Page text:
It is impossible to give any general advice on the effect of chemical sequences due to the innumerable permutations of chemicals.

For advice on specific sequences, please contact Hempel.

Tank cleaning (including ventilation and washing)

For chemical tankers and some storage tanks it is a common standard to clean the tanks after discharge of the chemical, irrespective of its type.

The purpose is to minimize contamination of the following chemical by residues of the previous one. Besides, the cleaning will also prolong the service life of the tank lining, provided that proper precautions are taken not to damage the lining mechanically or chemically.

In general, one or more of the following operations are involved:

  • Ventilation to "gas free"
  • Wash for debris using seawater and fresh water, or fresh water only
  • Wash for residues of previous commodity using detergents and/or chemicals
  • Ventilation to "dry".

The actually employed detailed procedure depends on the commodity sequence in question, and is based on:

  • Instructions from client/owner/charterer
  • Guidelines from independent tank cleaning guides (e.g. Dr. Verwey).
  • Recommendations by Specific Notes to the Resistance Table.

Some general remarks to the procedures are given below:


Ventilation to "gas free" aims at lowering the concentration of the chemical vapour to a predefined, acceptable level. It is most effectively done by suction from the bottom of the tank, while introducing fresh air at the top at a relatively low flow rate.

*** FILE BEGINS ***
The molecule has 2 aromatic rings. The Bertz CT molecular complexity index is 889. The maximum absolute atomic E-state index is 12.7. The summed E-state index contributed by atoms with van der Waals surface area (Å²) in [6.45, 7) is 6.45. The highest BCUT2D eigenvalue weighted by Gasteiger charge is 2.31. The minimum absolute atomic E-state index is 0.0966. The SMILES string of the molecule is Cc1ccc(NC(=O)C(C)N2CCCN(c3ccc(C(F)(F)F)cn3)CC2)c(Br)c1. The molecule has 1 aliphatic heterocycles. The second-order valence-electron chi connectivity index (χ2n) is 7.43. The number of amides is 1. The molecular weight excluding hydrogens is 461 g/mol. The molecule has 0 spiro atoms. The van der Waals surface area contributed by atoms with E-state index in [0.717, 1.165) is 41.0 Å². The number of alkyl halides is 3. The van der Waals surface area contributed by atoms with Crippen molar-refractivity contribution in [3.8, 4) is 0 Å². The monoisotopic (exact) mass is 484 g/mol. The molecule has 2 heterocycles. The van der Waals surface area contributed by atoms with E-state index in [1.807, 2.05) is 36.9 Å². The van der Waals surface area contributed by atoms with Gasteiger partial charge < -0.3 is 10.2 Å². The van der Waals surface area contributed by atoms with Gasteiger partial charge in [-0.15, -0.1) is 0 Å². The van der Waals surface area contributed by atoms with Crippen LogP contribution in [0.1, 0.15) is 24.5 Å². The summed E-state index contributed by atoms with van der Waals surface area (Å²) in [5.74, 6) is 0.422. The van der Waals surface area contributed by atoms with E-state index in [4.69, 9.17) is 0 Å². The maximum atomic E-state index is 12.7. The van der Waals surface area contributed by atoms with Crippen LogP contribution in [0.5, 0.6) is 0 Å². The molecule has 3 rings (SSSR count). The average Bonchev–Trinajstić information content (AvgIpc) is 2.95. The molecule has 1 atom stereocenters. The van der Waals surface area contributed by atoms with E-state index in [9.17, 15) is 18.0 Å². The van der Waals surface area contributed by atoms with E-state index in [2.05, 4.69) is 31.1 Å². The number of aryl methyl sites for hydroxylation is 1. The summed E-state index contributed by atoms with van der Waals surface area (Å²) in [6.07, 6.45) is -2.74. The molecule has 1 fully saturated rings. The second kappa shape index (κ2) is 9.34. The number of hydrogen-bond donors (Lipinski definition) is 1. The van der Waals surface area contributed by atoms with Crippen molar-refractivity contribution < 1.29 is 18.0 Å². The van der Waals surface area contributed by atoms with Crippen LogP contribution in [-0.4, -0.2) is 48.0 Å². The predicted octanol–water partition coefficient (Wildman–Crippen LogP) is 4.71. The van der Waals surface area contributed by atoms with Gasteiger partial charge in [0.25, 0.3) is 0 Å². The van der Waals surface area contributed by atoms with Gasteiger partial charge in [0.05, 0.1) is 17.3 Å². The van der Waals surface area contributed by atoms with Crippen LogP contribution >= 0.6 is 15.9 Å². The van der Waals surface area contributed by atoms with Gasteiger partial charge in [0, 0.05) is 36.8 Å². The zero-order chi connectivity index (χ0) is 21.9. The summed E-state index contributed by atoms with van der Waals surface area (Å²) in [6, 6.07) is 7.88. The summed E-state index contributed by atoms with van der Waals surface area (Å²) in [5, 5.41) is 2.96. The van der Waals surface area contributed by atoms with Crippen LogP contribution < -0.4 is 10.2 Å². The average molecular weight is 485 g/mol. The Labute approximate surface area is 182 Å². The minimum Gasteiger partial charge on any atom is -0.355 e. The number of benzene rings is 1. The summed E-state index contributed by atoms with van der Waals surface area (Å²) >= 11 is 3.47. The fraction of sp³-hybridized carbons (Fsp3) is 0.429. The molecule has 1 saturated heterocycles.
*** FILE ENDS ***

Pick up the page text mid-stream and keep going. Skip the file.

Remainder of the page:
Ventilation to "visibly dry" aims at removing water adhering to the tank surfaces. Possible pools of water on the bottom are removed by mopping. It is most effectively done by suction from the top while introducing fresh air at the bottom at a relatively high flow rate. Drying will be facilitated by the use of heat (from heating coils) and by the use of dry air for replacement.

Ventilation to "completely dry" aims at removing all chemical absorbed in the tank lining, and is arranged as for ventilation to "visibly dry". For zinc silicate, which releases the absorbed chemical quickly, the high flow rate itself will affect the drying. For epoxies, which release the absorbed chemical through diffusion, heat is the determining factor, and the flow rate could be kept relatively low. The rate of diffusion is first and foremost controlled by temperature, and the effect of ventilation is mainly to distribute heat.